Once I've established that the intersection of ≤ and ≥ is an equivalence relation, I'll use that as the proper notion of equality for surreals, which = shall then denote. When it is necessary to distinguish is the same pair of collections of surreals (implicitly meaning they have the same members in this same sense) from equality (as mediated by our equivalence), I shall follow Conway in writing ≡ for the same pair comparison.

### Inductive principle

A proposition about the surreals takes the form of a statement with names, quantified over by the proposition, standing for surreals: as such, it is an encoding of a family of statements obtained from it by consistently replacing each name with one surreal (and removing the wording that says to quantify over that name). Refer to each such statement as an instance of the proposition; and describe an instance as established if has been proven true. Likewise: any specification of a way to obtain a value from one or several surreals, whose values are arbitrary, uses names for these last and is, again, an encoding of a family of instances, each of which replaces each name consistently with one surreal. Describe an instance of a specification as established if the value of all expressions it implicates are fully and properly specified.

For the purposes of this section, I define a simplifying step as a transformation of such an instance in which the surreals it acts on (i.e uses in place of the names in the proposition or specification) are optionally permuted and one of them is replaced by one of its options. I'll describe one instance of a proposition or specification as simpler than another if the former may be arrived at from the latter by some sequence of simplifying steps.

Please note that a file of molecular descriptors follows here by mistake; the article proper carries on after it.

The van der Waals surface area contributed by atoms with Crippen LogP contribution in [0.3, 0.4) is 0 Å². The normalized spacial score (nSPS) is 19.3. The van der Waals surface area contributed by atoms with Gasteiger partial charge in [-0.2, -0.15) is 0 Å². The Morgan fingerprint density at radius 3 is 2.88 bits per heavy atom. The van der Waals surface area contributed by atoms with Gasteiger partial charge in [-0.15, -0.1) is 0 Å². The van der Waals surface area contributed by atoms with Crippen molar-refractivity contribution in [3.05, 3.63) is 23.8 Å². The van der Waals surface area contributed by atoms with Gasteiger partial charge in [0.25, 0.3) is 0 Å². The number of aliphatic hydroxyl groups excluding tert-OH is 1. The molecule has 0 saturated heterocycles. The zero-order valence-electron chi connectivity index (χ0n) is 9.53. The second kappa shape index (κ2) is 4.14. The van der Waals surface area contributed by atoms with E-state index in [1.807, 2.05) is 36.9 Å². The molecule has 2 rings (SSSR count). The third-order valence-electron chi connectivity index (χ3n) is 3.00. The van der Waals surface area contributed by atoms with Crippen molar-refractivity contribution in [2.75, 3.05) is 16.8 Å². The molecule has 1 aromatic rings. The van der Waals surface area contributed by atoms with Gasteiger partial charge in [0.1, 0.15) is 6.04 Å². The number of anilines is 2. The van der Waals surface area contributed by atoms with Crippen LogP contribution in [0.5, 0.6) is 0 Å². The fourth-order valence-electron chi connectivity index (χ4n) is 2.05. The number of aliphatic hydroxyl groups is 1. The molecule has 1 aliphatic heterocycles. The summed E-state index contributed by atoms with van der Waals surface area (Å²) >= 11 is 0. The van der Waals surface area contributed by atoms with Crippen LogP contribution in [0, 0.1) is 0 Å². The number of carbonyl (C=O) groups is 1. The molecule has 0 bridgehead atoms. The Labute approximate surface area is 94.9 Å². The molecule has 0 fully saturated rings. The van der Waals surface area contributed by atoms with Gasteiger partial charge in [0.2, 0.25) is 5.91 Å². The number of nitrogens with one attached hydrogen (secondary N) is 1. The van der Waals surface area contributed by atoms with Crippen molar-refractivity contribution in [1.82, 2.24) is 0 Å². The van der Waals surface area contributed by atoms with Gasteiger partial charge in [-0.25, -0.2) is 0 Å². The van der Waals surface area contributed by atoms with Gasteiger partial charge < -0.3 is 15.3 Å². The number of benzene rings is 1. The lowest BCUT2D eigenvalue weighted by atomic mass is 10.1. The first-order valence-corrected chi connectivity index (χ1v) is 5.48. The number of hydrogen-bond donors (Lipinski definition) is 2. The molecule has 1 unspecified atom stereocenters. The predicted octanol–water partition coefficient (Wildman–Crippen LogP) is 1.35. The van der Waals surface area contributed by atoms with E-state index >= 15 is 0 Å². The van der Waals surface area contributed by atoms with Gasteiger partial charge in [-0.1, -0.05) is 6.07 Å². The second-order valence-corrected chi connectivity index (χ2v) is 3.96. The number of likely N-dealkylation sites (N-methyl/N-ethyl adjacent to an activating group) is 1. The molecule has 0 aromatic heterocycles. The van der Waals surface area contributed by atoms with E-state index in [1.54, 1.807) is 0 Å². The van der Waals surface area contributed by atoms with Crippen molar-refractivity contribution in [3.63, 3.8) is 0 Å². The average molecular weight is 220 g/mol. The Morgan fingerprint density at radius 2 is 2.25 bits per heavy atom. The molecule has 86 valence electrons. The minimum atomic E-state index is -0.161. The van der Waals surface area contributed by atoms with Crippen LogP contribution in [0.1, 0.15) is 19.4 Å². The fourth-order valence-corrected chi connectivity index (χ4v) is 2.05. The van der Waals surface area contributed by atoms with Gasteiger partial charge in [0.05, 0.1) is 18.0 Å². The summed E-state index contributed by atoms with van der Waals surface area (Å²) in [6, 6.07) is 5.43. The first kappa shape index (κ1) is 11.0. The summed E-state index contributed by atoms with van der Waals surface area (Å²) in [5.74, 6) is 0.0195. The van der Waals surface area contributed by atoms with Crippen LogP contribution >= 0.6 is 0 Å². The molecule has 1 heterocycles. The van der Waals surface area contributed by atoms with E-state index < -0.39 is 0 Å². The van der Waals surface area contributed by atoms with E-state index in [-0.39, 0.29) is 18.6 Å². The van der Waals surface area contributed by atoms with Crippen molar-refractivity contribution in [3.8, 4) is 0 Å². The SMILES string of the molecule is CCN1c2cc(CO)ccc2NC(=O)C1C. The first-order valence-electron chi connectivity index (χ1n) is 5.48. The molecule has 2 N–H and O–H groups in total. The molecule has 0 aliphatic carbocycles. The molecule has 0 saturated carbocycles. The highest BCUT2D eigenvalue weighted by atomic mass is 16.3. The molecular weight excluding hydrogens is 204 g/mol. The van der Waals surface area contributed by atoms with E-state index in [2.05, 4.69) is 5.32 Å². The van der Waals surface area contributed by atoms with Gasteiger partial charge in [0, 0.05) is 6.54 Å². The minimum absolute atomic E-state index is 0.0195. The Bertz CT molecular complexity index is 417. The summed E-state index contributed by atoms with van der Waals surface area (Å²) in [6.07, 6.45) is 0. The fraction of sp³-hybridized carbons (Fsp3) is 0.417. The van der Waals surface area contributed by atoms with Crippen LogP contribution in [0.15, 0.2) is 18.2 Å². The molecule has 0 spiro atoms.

The inductive principle used in specifying functions on the surreals and proving theorems about them is that, in establishing each instance, one may inductively presume that all simpler instances are established. The rationale for this is that there is no way to construct a surreal except in terms of simpler ones.

#### Justification

To map this principle formally onto the classical inductive approach, classify surreals into ordinal-indexed generations as follows: for any ordinal n, generation n of the surreals comprises all surreals whose left and right values are subsumed by the union, over ordinals m earlier than n, of generation m. (Notice that each ordinal's generation is subsumed by that of any later ordinal.) We can then associate each surreal with the intersection of all ordinals for which the surreal is in that ordinal's generation (i.e. the first such ordinal); describe this as the generation of the surreal. The tacit presumption contained in the inductive principle is that every surreal is in some ordinal's generation.

Consider a simple proposition or definition, H, conforming to our inductive principle and only implicating one surreal in each instance. We can prove H orthodoxly by induction on the generation of this surreal, since every simpler surreal has earlier generation. For more complex propositions and definitions, orthodoxy requires more complex multiple induction: but the added complexity is merely an artifact of the limitations of orthodox induction. The interested reader is welcome to convert the proofs and specifications below into the form required for this approach, but Conway's given inductive principle makes the proofs and specifications vastly more intelligible without any actual loss of rigour.